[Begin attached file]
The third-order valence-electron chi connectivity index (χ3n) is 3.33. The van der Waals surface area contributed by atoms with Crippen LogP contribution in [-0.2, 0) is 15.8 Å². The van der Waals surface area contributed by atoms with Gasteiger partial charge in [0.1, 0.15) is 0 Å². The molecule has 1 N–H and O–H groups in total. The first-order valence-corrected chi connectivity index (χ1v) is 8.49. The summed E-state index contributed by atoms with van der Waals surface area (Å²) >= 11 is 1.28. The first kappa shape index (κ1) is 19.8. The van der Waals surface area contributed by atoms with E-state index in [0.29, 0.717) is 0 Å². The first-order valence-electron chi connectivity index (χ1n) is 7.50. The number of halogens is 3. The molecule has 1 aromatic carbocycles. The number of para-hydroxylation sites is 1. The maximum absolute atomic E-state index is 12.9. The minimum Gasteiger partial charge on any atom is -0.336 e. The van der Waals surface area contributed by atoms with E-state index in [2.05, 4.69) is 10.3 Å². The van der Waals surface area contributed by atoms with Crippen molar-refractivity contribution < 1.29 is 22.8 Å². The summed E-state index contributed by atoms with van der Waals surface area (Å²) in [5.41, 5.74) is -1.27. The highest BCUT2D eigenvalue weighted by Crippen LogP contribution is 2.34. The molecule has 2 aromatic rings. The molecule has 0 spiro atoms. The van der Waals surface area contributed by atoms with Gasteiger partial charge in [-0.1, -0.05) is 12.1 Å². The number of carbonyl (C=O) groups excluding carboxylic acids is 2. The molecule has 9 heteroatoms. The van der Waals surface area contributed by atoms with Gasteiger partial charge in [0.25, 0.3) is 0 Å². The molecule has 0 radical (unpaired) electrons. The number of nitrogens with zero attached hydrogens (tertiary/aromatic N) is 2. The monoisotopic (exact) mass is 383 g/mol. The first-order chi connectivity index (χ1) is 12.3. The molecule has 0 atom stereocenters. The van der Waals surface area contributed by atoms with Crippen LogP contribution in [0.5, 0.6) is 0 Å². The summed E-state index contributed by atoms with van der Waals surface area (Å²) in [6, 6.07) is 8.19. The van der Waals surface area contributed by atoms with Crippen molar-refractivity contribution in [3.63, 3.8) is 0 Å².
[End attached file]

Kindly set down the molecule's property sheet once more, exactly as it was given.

The third-order valence-electron chi connectivity index (χ3n) is 3.33. The van der Waals surface area contributed by atoms with Crippen LogP contribution in [-0.2, 0) is 15.8 Å². The van der Waals surface area contributed by atoms with Gasteiger partial charge in [0.1, 0.15) is 0 Å². The molecule has 1 N–H and O–H groups in total. The first-order valence-corrected chi connectivity index (χ1v) is 8.49. The summed E-state index contributed by atoms with van der Waals surface area (Å²) >= 11 is 1.28. The first kappa shape index (κ1) is 19.8. The van der Waals surface area contributed by atoms with E-state index in [0.29, 0.717) is 0 Å². The first-order valence-electron chi connectivity index (χ1n) is 7.50. The number of halogens is 3. The molecule has 1 aromatic carbocycles. The number of para-hydroxylation sites is 1. The maximum absolute atomic E-state index is 12.9. The minimum Gasteiger partial charge on any atom is -0.336 e. The van der Waals surface area contributed by atoms with E-state index in [2.05, 4.69) is 10.3 Å². The van der Waals surface area contributed by atoms with Crippen molar-refractivity contribution < 1.29 is 22.8 Å². The summed E-state index contributed by atoms with van der Waals surface area (Å²) in [5.41, 5.74) is -1.27. The highest BCUT2D eigenvalue weighted by Crippen LogP contribution is 2.34. The molecule has 2 aromatic rings. The molecule has 0 spiro atoms. The van der Waals surface area contributed by atoms with Gasteiger partial charge in [-0.1, -0.05) is 12.1 Å². The number of carbonyl (C=O) groups excluding carboxylic acids is 2. The molecule has 9 heteroatoms. The van der Waals surface area contributed by atoms with Gasteiger partial charge in [0.25, 0.3) is 0 Å². The molecule has 0 radical (unpaired) electrons. The number of nitrogens with zero attached hydrogens (tertiary/aromatic N) is 2. The monoisotopic (exact) mass is 383 g/mol. The first-order chi connectivity index (χ1) is 12.3. The molecule has 0 atom stereocenters. The van der Waals surface area contributed by atoms with Crippen LogP contribution in [0.5, 0.6) is 0 Å². The summed E-state index contributed by atoms with van der Waals surface area (Å²) in [6, 6.07) is 8.19. The van der Waals surface area contributed by atoms with Crippen molar-refractivity contribution in [3.63, 3.8) is 0 Å².